Managing Stress During Market Downturns
Beverly Flaxington is a practice management consultant. She answers questions from advisors facing human resource issues. To submit yours, email us here.
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I recently saw an interview in which you discussed the importance of managing our self-talk. With market movements being mostly negative, I’m riddled with anxiety and stress. I dread every phone call with a client. I can talk objectively about a long-term investment approach, but it doesn’t mean that I find the situation to be stress-free. I’m not drinking or taking drugs, but I am losing sleep every night. I hate Mondays now, though I used to love my job. I don’t want to look at some client portfolios when I know they need the money sooner rather than later. I know I can’t control the market, and I realize that the downs are not attributable to my expertise (or lack thereof), but I can’t help feeling responsible and stressed. I don’t talk about it with my team, but my wife knows. She worries about my health. Is there anything I can do to alleviate this anxiety? I can’t ignore the markets; I have a job to do.
I appreciate your honesty and I hear the pain in your question, so I won’t give you the pat answer and say, “Don’t worry – this too shall pass.” Stress is a very real issue for advisors (and clients) especially during these down markets. It is so important to manage stress so that -- no matter whether the market goes down or jumps up -- your emotional state is not tied to it. It actually is possible to stay neutral and even-keel no matter what the market does, but it takes practice.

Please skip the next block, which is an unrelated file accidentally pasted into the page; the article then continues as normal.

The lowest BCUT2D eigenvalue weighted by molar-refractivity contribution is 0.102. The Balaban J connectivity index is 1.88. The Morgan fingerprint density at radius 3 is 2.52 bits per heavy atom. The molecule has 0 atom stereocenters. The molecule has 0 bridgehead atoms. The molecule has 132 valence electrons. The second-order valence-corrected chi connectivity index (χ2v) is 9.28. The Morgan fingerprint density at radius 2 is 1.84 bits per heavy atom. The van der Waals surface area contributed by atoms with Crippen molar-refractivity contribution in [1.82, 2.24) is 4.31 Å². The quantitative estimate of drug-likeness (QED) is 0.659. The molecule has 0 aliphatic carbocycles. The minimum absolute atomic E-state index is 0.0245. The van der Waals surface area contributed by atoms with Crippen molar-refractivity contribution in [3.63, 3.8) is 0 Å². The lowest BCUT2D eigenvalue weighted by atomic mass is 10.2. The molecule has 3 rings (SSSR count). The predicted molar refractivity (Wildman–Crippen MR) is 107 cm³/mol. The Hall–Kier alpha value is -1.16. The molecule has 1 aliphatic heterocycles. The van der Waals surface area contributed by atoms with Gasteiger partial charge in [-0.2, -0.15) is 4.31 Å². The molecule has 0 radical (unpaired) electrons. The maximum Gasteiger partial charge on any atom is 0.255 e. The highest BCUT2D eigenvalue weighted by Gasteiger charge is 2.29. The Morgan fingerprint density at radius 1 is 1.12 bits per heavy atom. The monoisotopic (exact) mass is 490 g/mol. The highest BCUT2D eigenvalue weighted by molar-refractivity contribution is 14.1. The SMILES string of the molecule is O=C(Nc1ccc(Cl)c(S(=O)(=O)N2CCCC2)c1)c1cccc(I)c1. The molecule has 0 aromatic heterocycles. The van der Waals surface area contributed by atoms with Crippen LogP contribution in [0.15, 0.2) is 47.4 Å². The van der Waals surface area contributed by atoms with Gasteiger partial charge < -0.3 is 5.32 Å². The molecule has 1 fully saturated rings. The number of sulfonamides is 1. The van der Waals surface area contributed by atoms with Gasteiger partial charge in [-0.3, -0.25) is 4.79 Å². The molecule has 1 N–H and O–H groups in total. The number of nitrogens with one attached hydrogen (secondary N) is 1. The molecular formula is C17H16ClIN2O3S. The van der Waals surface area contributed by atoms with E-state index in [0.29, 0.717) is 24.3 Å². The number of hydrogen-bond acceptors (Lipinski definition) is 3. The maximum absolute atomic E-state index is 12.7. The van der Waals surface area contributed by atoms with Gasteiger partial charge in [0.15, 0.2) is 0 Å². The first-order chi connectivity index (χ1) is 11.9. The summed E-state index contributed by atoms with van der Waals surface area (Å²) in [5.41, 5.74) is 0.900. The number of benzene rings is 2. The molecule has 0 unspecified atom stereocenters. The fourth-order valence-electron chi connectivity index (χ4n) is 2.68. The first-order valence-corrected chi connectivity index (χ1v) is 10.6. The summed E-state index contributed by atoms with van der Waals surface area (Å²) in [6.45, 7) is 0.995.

We have all learned behavior that is more anxiety inducing than calming, so we have to learn new approaches and be committed to practicing them. I’d rather see you practice when the stakes are not quite so high and your anxiety isn’t either, but there is no time like the present. Here are some tips to try. Commit to at least one and do it each and every day.
- Note your triggers to stressful events. We all have ways we respond negatively either physically or emotionally. You have mentioned not sleeping, so that’s one for you but that’s probably after you have already had a high state of tension. Watch for the early signs – we get signals early on that something is wrong, like a small headache that starts or gritting of teeth or losing our temper when something isn’t that big of a deal. Notice the triggers, so you can immediately address them when the warning signs start.
- Prepare positive self-talk. When we are anxious, we tend to talk to ourselves in very negative terms. For example, “I’m responsible for my client’s retirement, and their lives will be ruined by these market downturns.” Catch the negative self-talk and replace it with something more objective like, “One of the hard aspects of this career is that the markets won’t always cooperate. We’ve been through it before, and it will happen again. I need to stay focused and communicate well.” Write down whatever words work for you and keep referring to these notes as many times as you need to.
- Get some physical exercise. If you don’t already go to the gym, take walks, engage in sports or otherwise move your body regularly, do it now. I don’t need to tell you the benefit of those endorphins. It’s a natural high, so take advantage of it!
- Focus on getting enough sleep. You’ve said you are struggling to sleep well – look into some natural remedies like melatonin, soothing music, Moon Drops or Simply Sleep. Read something positive and uplifting before you go to bed so that your mind is filled with positive and beneficial ideas.
- Surround yourself with positive people. Don’t find the folks in our industry who will proclaim the doom and gloom. Yes, you want to consult with experts about trends and economic indicators, of course, but don’t choose lunch mates who want to talk about how much money they are losing for their clients. You can only do what you can do, so stay focused on doing it. Don’t waste so much mental and emotional energy on worrying; just work to do what you can to make your clients’ situation as strong as possible.
There are many other approaches that could work well. If advisors reading this have something else to share, please write and tell us about it.